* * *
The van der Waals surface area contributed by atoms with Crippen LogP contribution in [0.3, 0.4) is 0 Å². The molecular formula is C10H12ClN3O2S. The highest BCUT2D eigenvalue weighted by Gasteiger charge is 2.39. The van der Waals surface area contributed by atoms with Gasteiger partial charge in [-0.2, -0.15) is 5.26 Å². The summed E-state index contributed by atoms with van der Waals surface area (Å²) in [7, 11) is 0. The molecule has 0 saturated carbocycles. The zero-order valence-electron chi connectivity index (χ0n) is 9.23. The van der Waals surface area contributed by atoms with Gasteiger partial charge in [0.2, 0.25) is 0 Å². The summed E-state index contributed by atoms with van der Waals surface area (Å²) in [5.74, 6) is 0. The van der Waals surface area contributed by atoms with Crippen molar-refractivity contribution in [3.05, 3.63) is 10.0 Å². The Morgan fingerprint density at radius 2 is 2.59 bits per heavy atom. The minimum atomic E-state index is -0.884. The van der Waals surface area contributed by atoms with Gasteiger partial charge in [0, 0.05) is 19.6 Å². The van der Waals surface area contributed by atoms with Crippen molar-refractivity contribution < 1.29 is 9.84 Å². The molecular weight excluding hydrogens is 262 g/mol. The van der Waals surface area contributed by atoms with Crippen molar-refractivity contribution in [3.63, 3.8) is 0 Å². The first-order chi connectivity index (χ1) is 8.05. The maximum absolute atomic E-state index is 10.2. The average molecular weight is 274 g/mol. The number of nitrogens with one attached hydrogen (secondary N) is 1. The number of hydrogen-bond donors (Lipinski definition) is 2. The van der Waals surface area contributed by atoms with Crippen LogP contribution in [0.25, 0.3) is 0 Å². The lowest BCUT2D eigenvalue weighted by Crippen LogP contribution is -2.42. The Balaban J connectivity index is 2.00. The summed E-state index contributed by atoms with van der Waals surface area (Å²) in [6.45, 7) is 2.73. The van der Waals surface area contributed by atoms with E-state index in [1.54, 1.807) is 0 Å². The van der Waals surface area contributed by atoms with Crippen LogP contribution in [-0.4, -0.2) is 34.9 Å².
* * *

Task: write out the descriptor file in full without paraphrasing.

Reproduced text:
The van der Waals surface area contributed by atoms with Crippen LogP contribution in [0.3, 0.4) is 0 Å². The molecular formula is C10H12ClN3O2S. The highest BCUT2D eigenvalue weighted by Gasteiger charge is 2.39. The van der Waals surface area contributed by atoms with Gasteiger partial charge in [-0.2, -0.15) is 5.26 Å². The summed E-state index contributed by atoms with van der Waals surface area (Å²) in [7, 11) is 0. The molecule has 0 saturated carbocycles. The zero-order valence-electron chi connectivity index (χ0n) is 9.23. The van der Waals surface area contributed by atoms with Gasteiger partial charge in [0.2, 0.25) is 0 Å². The summed E-state index contributed by atoms with van der Waals surface area (Å²) in [5.74, 6) is 0. The van der Waals surface area contributed by atoms with Crippen molar-refractivity contribution in [3.05, 3.63) is 10.0 Å². The Morgan fingerprint density at radius 2 is 2.59 bits per heavy atom. The minimum atomic E-state index is -0.884. The van der Waals surface area contributed by atoms with Gasteiger partial charge in [0, 0.05) is 19.6 Å². The van der Waals surface area contributed by atoms with Crippen molar-refractivity contribution < 1.29 is 9.84 Å². The molecular weight excluding hydrogens is 262 g/mol. The van der Waals surface area contributed by atoms with Crippen molar-refractivity contribution in [3.63, 3.8) is 0 Å². The first-order chi connectivity index (χ1) is 8.05. The maximum absolute atomic E-state index is 10.2. The average molecular weight is 274 g/mol. The number of nitrogens with one attached hydrogen (secondary N) is 1. The number of hydrogen-bond donors (Lipinski definition) is 2. The van der Waals surface area contributed by atoms with Crippen LogP contribution in [0.25, 0.3) is 0 Å². The lowest BCUT2D eigenvalue weighted by Crippen LogP contribution is -2.42. The Balaban J connectivity index is 2.00. The summed E-state index contributed by atoms with van der Waals surface area (Å²) in [6.45, 7) is 2.73. The van der Waals surface area contributed by atoms with E-state index in [1.54, 1.807) is 0 Å². The van der Waals surface area contributed by atoms with Crippen LogP contribution in [-0.4, -0.2) is 34.9 Å².